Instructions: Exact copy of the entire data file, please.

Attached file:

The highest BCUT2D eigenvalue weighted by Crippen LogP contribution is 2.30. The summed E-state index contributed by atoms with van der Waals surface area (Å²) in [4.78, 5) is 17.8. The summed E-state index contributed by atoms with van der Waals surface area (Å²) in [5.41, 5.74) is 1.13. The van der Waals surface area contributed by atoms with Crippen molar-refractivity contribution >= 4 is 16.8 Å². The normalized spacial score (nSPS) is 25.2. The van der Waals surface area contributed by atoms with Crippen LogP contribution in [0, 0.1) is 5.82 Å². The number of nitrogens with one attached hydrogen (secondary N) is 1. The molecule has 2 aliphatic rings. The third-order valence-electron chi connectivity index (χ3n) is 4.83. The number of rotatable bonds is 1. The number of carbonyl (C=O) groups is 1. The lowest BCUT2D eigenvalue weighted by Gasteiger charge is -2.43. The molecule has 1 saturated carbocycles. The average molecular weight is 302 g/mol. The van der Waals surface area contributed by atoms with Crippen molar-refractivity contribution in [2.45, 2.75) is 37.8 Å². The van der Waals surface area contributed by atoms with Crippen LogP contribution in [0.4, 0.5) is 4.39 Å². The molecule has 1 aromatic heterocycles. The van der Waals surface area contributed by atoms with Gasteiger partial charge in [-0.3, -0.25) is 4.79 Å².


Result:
The highest BCUT2D eigenvalue weighted by Crippen LogP contribution is 2.30. The summed E-state index contributed by atoms with van der Waals surface area (Å²) in [4.78, 5) is 17.8. The summed E-state index contributed by atoms with van der Waals surface area (Å²) in [5.41, 5.74) is 1.13. The van der Waals surface area contributed by atoms with Crippen molar-refractivity contribution >= 4 is 16.8 Å². The normalized spacial score (nSPS) is 25.2. The van der Waals surface area contributed by atoms with Crippen LogP contribution in [0, 0.1) is 5.82 Å². The number of nitrogens with one attached hydrogen (secondary N) is 1. The molecule has 2 aliphatic rings. The third-order valence-electron chi connectivity index (χ3n) is 4.83. The number of rotatable bonds is 1. The number of carbonyl (C=O) groups is 1. The lowest BCUT2D eigenvalue weighted by Gasteiger charge is -2.43. The molecule has 1 saturated carbocycles. The average molecular weight is 302 g/mol. The van der Waals surface area contributed by atoms with Crippen molar-refractivity contribution in [2.45, 2.75) is 37.8 Å². The van der Waals surface area contributed by atoms with Crippen LogP contribution in [0.4, 0.5) is 4.39 Å². The molecule has 1 aromatic heterocycles. The van der Waals surface area contributed by atoms with Gasteiger partial charge in [-0.3, -0.25) is 4.79 Å².